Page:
Determination of Anaerobic Microbial Influenced Corrosion of Oil Pipeline Steel Inhibitions with Manniphyton fulvum mull Leaves Ethanol Extract and Aqueous Extract

Corrosion is a blight on civilisation that is eating away at our metal world. The corrosion process is governed by well-known electrochemical and thermodynamic rules, as well as a slew of other factors that influence metal behaviour. Using gravimetric and media absorbance evaluation methodologies, anaerobic microbial influenced corrosion of oil pipeline steel inhibitions with Manniphyton fulvum mull leaves ethanol extract and aqueous extract, respectively. Desulphurvibro species, the test organism, was isolated from corroded pipeline steel immersed in crude oil and water mixture sample obtained from the Agip drilling site in Ahoda Porthacourt, Rivers state, Nigeria. For this project, postgate media was used. (each ethanol extract and aqueous extract) are lower than the blank medium’s absorbance result (without the extract). The drop in absorbance is thought to be due to the plant extract in the media inhibiting the growth of sulphate reducing bacteria (Desulphurvibro species), resulting in fewer bacteria that hinder the passage of light through the medium. The weight loss and corrosion rate of the pipeline steel in the plant extract containing media were lower than the weight loss and corrosion rate of the steel immersed in the blank medium, according to gravimetric results (without extract). In ethanol extract, be more vulnerable than in aqueous extract. Manniphyton fulvum mull extract inhibits microbial-influenced corrosion by inhibiting the growth of sulphate-reducing bacteria cells as well as adsorption of plant extract molecules on the metal surface, establishing a barrier between the metal and the invading bacteria. The plant extracts’ adsorption isotherms, both ethanol and aqueous, best fit the Langmuir adsorption isotherm. The ethanol and aqueous extracts of Manniphyton fulvum mull leaves, respectively, suppressed the growth of sulphate reducing bacteria.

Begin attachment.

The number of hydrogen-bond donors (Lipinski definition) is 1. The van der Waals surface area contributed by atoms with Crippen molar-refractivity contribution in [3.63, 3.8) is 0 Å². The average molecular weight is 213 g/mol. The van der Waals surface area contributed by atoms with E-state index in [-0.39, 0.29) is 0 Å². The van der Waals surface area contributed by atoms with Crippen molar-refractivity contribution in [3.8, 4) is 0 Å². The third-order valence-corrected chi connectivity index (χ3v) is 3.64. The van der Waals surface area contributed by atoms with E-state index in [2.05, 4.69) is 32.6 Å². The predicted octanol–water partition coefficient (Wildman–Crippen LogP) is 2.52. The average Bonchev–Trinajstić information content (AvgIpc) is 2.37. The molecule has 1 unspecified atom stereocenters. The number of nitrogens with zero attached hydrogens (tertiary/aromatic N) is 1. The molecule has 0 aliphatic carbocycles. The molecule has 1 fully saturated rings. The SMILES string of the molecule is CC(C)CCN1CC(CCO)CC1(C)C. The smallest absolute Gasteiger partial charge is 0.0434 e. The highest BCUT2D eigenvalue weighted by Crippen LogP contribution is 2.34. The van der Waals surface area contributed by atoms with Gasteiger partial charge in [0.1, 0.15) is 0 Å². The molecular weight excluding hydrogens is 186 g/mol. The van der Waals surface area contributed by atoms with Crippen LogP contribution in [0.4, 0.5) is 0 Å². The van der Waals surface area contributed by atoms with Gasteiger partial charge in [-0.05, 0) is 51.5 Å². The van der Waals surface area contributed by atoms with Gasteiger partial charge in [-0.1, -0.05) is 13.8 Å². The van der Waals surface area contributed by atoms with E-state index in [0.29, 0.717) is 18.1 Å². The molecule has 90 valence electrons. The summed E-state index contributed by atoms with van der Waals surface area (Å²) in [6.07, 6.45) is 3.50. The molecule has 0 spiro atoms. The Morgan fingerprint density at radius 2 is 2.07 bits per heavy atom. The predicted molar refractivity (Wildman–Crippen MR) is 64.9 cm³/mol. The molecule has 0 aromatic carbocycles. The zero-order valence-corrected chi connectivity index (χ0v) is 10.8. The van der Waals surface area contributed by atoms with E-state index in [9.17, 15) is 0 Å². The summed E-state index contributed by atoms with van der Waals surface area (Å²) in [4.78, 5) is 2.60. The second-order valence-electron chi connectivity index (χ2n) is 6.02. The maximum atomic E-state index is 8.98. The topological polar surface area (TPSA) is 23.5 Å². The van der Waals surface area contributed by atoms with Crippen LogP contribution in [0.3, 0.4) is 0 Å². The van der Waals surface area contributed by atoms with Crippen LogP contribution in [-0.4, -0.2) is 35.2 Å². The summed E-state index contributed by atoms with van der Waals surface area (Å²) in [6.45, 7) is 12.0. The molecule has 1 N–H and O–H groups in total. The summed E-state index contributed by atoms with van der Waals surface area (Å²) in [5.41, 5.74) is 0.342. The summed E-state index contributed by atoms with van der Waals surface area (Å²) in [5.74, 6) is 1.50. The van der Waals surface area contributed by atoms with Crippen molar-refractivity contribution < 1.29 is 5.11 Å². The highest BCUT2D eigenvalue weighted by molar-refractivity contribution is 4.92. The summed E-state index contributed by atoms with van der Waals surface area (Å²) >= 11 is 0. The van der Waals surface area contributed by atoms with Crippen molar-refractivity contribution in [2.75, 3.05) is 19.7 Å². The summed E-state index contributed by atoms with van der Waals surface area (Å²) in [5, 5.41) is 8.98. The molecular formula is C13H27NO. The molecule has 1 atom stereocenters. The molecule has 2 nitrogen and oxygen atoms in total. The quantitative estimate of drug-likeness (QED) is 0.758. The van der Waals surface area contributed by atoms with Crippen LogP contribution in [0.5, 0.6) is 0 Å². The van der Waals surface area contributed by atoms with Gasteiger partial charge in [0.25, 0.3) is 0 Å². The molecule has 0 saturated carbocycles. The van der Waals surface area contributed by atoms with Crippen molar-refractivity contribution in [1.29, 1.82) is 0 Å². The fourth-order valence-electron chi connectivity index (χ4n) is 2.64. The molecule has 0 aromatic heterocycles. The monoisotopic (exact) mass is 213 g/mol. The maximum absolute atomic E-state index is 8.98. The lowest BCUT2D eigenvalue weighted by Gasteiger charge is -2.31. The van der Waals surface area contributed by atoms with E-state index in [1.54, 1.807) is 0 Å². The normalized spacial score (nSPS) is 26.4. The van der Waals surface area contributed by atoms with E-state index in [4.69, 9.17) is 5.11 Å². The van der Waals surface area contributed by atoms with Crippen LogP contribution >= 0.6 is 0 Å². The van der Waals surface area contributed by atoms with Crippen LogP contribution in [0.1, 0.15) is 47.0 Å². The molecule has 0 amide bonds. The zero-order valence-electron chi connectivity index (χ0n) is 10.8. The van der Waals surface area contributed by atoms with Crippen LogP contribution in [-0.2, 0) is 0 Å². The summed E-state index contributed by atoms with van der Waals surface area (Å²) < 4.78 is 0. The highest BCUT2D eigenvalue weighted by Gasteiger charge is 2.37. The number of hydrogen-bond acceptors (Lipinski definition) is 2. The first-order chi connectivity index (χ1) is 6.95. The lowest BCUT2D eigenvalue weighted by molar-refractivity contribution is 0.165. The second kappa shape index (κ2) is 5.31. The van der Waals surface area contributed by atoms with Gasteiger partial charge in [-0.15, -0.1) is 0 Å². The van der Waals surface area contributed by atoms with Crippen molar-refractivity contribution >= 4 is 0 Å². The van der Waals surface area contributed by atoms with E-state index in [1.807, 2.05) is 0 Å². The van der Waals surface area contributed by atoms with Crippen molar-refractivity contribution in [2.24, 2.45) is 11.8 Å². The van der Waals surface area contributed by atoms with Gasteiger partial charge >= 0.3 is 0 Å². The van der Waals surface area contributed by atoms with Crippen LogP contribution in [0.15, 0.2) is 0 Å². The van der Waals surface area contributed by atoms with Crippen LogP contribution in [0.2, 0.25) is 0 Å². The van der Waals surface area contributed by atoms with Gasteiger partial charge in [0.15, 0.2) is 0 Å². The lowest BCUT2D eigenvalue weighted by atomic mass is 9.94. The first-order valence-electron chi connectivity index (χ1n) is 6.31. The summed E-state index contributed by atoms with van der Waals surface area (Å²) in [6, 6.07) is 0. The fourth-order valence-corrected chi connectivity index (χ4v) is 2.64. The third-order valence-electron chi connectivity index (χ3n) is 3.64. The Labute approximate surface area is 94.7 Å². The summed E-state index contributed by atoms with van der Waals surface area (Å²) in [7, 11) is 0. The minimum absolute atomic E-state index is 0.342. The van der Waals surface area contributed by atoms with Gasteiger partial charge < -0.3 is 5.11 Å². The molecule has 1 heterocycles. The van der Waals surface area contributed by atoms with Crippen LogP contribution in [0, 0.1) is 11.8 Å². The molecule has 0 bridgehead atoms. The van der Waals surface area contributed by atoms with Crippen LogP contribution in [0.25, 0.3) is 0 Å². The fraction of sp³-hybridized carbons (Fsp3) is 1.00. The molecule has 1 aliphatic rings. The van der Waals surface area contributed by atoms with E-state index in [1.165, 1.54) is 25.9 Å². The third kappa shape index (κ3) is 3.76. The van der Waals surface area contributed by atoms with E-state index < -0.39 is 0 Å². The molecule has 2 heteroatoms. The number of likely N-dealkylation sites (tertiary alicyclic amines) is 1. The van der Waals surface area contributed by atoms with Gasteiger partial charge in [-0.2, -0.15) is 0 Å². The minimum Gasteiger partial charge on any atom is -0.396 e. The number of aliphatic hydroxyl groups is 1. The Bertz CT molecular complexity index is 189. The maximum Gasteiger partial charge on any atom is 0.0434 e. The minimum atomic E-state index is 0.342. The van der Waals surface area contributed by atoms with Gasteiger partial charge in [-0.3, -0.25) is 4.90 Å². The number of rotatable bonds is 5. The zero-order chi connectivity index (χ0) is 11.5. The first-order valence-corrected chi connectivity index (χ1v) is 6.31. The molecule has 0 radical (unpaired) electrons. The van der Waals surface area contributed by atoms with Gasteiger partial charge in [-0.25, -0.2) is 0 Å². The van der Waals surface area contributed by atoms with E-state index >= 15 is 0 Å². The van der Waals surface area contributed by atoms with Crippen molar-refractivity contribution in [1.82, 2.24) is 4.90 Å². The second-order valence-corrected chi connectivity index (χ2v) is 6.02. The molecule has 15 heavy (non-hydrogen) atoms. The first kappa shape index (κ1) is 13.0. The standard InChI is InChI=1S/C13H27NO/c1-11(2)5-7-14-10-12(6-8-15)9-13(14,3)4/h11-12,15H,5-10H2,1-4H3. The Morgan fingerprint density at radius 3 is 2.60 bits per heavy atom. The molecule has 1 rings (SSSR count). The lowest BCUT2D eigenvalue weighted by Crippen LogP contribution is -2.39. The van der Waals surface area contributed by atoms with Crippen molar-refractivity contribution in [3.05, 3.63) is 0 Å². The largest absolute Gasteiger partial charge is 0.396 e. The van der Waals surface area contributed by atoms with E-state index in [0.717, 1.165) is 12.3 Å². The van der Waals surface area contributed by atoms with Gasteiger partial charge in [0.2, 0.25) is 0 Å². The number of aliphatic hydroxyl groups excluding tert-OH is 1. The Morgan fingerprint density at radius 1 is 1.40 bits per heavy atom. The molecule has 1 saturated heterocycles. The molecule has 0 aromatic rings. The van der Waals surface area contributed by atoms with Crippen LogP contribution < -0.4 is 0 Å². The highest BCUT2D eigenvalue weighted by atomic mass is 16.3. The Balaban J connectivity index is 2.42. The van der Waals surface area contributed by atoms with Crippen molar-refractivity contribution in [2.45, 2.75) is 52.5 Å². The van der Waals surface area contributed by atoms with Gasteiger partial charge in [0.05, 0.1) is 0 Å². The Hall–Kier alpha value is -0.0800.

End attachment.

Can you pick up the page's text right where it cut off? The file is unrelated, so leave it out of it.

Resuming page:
Author (s) Details

N. E. Ibisi
Department of Chemistry, College of Physical and Applied Sciences, Michael Okpara University of Agriculture, Umudike, Nigeria.

E. A. Mbadinauwa
Department of Chemistry, College of Physical and Applied Sciences, Michael Okpara University of Agriculture, Umudike, Nigeria.

View Book :- https://stm.bookpi.org/NUPSR-V6/article/view/1304

Leave a Reply

Your email address will not be published. Required fields are marked *

Previous post Microwave Plasma Assisted Sol-gel Technique for Synthesis of TiO2 Nanoparticles: A Recent Study
Next post Revivification of the Concept of Coexisting CDDW and DSC Orders for Bi2212